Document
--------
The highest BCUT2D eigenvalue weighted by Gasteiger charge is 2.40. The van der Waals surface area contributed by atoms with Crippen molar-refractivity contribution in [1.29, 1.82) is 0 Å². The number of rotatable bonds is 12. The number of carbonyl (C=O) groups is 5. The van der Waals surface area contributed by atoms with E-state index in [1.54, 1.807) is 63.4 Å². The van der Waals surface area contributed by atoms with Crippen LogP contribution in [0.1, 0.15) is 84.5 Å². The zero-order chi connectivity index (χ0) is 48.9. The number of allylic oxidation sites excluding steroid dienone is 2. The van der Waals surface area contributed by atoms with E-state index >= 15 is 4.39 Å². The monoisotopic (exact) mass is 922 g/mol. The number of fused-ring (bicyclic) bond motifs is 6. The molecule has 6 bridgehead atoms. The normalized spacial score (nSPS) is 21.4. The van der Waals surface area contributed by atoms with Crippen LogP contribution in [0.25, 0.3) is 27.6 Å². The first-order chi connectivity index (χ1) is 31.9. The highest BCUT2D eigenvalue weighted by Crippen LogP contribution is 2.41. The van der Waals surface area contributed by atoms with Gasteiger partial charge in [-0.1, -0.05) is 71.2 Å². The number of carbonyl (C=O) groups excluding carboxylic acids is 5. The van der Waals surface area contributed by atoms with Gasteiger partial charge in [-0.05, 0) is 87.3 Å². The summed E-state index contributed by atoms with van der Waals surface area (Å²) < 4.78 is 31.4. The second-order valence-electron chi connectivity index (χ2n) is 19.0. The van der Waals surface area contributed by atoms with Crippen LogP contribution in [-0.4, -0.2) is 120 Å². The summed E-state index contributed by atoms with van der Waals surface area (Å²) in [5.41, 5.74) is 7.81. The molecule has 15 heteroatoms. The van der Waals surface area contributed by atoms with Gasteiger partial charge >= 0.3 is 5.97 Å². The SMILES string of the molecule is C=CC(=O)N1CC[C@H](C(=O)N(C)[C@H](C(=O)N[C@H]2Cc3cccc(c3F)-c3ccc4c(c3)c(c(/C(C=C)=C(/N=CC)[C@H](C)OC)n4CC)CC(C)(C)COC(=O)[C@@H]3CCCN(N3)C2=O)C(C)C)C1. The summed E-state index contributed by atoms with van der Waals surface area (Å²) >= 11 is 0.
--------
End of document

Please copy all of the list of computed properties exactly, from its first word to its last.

The highest BCUT2D eigenvalue weighted by Gasteiger charge is 2.40. The van der Waals surface area contributed by atoms with Crippen molar-refractivity contribution in [1.29, 1.82) is 0 Å². The number of rotatable bonds is 12. The number of carbonyl (C=O) groups is 5. The van der Waals surface area contributed by atoms with E-state index in [1.54, 1.807) is 63.4 Å². The van der Waals surface area contributed by atoms with Crippen LogP contribution in [0.1, 0.15) is 84.5 Å². The zero-order chi connectivity index (χ0) is 48.9. The number of allylic oxidation sites excluding steroid dienone is 2. The van der Waals surface area contributed by atoms with E-state index >= 15 is 4.39 Å². The monoisotopic (exact) mass is 922 g/mol. The number of fused-ring (bicyclic) bond motifs is 6. The molecule has 6 bridgehead atoms. The normalized spacial score (nSPS) is 21.4. The van der Waals surface area contributed by atoms with Crippen LogP contribution in [0.25, 0.3) is 27.6 Å². The first-order chi connectivity index (χ1) is 31.9. The highest BCUT2D eigenvalue weighted by Crippen LogP contribution is 2.41. The van der Waals surface area contributed by atoms with Gasteiger partial charge in [-0.1, -0.05) is 71.2 Å². The number of carbonyl (C=O) groups excluding carboxylic acids is 5. The van der Waals surface area contributed by atoms with Gasteiger partial charge in [-0.05, 0) is 87.3 Å². The summed E-state index contributed by atoms with van der Waals surface area (Å²) < 4.78 is 31.4. The second-order valence-electron chi connectivity index (χ2n) is 19.0. The van der Waals surface area contributed by atoms with Crippen LogP contribution in [-0.4, -0.2) is 120 Å². The summed E-state index contributed by atoms with van der Waals surface area (Å²) in [5.41, 5.74) is 7.81. The molecule has 15 heteroatoms. The van der Waals surface area contributed by atoms with Gasteiger partial charge >= 0.3 is 5.97 Å². The SMILES string of the molecule is C=CC(=O)N1CC[C@H](C(=O)N(C)[C@H](C(=O)N[C@H]2Cc3cccc(c3F)-c3ccc4c(c3)c(c(/C(C=C)=C(/N=CC)[C@H](C)OC)n4CC)CC(C)(C)COC(=O)[C@@H]3CCCN(N3)C2=O)C(C)C)C1. The summed E-state index contributed by atoms with van der Waals surface area (Å²) >= 11 is 0.